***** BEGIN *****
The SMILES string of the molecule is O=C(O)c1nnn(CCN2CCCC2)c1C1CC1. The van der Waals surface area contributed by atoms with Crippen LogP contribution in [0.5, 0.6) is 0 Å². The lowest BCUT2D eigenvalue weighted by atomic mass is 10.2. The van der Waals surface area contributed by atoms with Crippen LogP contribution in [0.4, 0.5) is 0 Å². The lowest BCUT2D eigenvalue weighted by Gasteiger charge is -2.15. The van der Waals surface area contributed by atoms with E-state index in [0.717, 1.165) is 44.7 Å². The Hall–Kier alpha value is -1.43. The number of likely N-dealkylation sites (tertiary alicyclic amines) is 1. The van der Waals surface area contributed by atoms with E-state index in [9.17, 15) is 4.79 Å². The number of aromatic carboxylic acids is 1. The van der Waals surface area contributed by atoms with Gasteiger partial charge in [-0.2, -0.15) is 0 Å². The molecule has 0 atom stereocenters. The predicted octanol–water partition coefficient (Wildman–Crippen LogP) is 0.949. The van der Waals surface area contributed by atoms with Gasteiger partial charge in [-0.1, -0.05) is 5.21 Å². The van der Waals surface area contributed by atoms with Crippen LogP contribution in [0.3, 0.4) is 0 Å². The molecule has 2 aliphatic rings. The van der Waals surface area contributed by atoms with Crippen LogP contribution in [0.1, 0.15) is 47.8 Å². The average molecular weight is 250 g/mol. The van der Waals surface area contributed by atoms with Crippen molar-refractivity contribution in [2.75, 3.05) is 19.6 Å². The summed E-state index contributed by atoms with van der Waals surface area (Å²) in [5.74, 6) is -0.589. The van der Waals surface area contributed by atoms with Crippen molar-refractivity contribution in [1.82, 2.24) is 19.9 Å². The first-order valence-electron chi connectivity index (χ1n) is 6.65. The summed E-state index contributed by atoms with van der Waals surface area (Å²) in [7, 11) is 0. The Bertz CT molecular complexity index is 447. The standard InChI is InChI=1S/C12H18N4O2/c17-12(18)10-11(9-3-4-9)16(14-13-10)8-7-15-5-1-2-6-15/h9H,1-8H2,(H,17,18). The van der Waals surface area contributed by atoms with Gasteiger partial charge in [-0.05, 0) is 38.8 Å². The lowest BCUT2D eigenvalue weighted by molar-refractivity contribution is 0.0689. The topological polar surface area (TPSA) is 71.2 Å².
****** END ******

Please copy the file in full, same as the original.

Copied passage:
The SMILES string of the molecule is O=C(O)c1nnn(CCN2CCCC2)c1C1CC1. The van der Waals surface area contributed by atoms with Crippen LogP contribution in [0.5, 0.6) is 0 Å². The lowest BCUT2D eigenvalue weighted by atomic mass is 10.2. The van der Waals surface area contributed by atoms with Crippen LogP contribution in [0.4, 0.5) is 0 Å². The lowest BCUT2D eigenvalue weighted by Gasteiger charge is -2.15. The van der Waals surface area contributed by atoms with E-state index in [0.717, 1.165) is 44.7 Å². The Hall–Kier alpha value is -1.43. The number of likely N-dealkylation sites (tertiary alicyclic amines) is 1. The van der Waals surface area contributed by atoms with E-state index in [9.17, 15) is 4.79 Å². The number of aromatic carboxylic acids is 1. The van der Waals surface area contributed by atoms with Gasteiger partial charge in [-0.2, -0.15) is 0 Å². The molecule has 0 atom stereocenters. The predicted octanol–water partition coefficient (Wildman–Crippen LogP) is 0.949. The van der Waals surface area contributed by atoms with Gasteiger partial charge in [-0.1, -0.05) is 5.21 Å². The van der Waals surface area contributed by atoms with Crippen LogP contribution in [0.3, 0.4) is 0 Å². The molecule has 2 aliphatic rings. The van der Waals surface area contributed by atoms with Crippen LogP contribution in [0.1, 0.15) is 47.8 Å². The average molecular weight is 250 g/mol. The van der Waals surface area contributed by atoms with Crippen molar-refractivity contribution in [2.75, 3.05) is 19.6 Å². The summed E-state index contributed by atoms with van der Waals surface area (Å²) in [5.74, 6) is -0.589. The van der Waals surface area contributed by atoms with Crippen molar-refractivity contribution in [1.82, 2.24) is 19.9 Å². The first-order valence-electron chi connectivity index (χ1n) is 6.65. The summed E-state index contributed by atoms with van der Waals surface area (Å²) in [7, 11) is 0. The Bertz CT molecular complexity index is 447. The standard InChI is InChI=1S/C12H18N4O2/c17-12(18)10-11(9-3-4-9)16(14-13-10)8-7-15-5-1-2-6-15/h9H,1-8H2,(H,17,18). The van der Waals surface area contributed by atoms with Gasteiger partial charge in [-0.05, 0) is 38.8 Å². The lowest BCUT2D eigenvalue weighted by molar-refractivity contribution is 0.0689. The topological polar surface area (TPSA) is 71.2 Å².